Friday, July 5, 2002 - Athlete Perspective
The New Kids on the Block

By: Sara Renner

Athletes are migrating to Canmore, and Iím not just talking Nordic. The hills are alive with.... well, the sound of grunting and panting. The squat racks in the weight room are getting serious usage as the heavy hitters of the alpine world move in. Donít be surprised if you drop in for a game of shinny at the Rec center and your hopes of scoring diminish courtesy of the resident NHL defenseman. And as for those cross country skiers, we are multiplying so fast that Canmore is even attracting Olympians from other continents.

Katsuhito Ebisawa, who goes by the name Ebi, hails from Japan and is no stranger to life on the road. He has spent the last five years on the Cross Country World Cup circuit and has placed in the top 15. In Nagano, his relay team had a seventh place finish which was the best Olympic result in Japanís history.

After Nagano, the Japanese team moved permanently to train in Vuokatti, Finland. Because of the large amounts of time spent on an international circuit held exclusively in Europe, they decided it would be better to assimilate into a traditional Nordic environment. They took advantage of coaches within the Finnish Ski system and lived at their training center which offered cross country skiing 12 months of the year in an underground tunnel and a testing facility at their backdoor. The only reminder of their home must have been the sticky rice that they had the cafeteria specially prepare for them.

Ebi needed a change after Salt Lake and had heard good things about Canmore. The move must be working for him because he was seconds away from breaking the uphill time trial record, which is a rollerski race starting from town and ending at Grassi Lakes. Although he is happy with his performance, he is confident that in a month his next attempt will result in a Japanese holding the fastest uphill record.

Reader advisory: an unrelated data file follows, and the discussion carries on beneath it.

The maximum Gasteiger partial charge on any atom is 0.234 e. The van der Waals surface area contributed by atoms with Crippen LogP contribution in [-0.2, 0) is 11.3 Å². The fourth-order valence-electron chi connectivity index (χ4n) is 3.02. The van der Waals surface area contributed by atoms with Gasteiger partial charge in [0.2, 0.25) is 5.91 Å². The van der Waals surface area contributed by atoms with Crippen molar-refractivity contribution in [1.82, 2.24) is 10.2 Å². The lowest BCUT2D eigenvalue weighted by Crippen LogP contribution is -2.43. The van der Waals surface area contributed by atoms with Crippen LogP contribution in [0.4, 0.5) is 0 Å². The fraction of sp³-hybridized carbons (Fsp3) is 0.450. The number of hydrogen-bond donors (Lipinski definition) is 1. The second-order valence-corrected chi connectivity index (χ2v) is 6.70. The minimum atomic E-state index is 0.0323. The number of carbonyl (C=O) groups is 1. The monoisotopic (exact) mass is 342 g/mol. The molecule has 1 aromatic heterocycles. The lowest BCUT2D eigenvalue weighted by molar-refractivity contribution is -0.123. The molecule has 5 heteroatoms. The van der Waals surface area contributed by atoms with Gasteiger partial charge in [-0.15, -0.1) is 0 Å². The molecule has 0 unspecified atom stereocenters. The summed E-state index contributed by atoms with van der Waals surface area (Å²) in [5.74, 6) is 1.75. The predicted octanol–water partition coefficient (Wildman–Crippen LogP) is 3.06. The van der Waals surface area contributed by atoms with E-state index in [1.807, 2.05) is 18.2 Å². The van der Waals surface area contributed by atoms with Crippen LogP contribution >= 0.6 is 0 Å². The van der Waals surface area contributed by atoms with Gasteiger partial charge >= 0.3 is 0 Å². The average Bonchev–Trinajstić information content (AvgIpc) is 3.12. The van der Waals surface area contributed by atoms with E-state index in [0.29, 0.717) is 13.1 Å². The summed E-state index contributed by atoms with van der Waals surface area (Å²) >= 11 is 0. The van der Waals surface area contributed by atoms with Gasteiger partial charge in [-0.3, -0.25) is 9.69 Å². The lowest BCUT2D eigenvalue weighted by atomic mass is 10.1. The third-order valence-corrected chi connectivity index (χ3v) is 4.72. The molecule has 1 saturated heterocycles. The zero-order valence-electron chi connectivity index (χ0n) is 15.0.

I met Andrew Ference in the weight room. It was a moderately embarrassing situation because when he told me he was a hockey player I got my birds mixed up and thought he was a Canmore Eagle. Nope - Pittsburgh Penguin. Andrew has played for the Penguins for the last two years and played in 75 games last season. He moved to Canmore this spring with his fiancť, Krista Bradford who just retired from competing internationally as a snowboarder in the halfpipe. They chose to make the Bow Valley home because of the mountains and the active lifestyle and plan to go sea kayaking on the West Coast for their honeymoon. Andrew didnít even mind when it snowed in June.

Ference is looking forward to getting back on the ice and knows what lies ahead of him. ďThe challenge gets bigger as a career progresses. You are always competing for your job and there is a big turnover rate. You have to think about trades and avoiding the minor league.Ē And thatís not even mentioning that come September, the Penguins training camp starts and Andrew and Krista have to leave the mountains and move back to Pittsburgh.

Emily Brydon is newcomer number three. This downhill speedster has a bronze medal and four top ten World Cup results to her credit. Her move to Canmore was just a jumped over the mountain range from Fernie, BC. Although she faced some bad luck the last two seasons with two knee injuries, she is currently back on track and training in Les Deux Alpes, France. She moved to Canmore to train with her fellow alpine teammates, Allison Forsyth and Anna Prchal.

It seems obvious that Canmore has the capability of attracting great athletes from all sports and all locals. As our town continues to grow, make sure you meet your neighbors because you never know who they could be.

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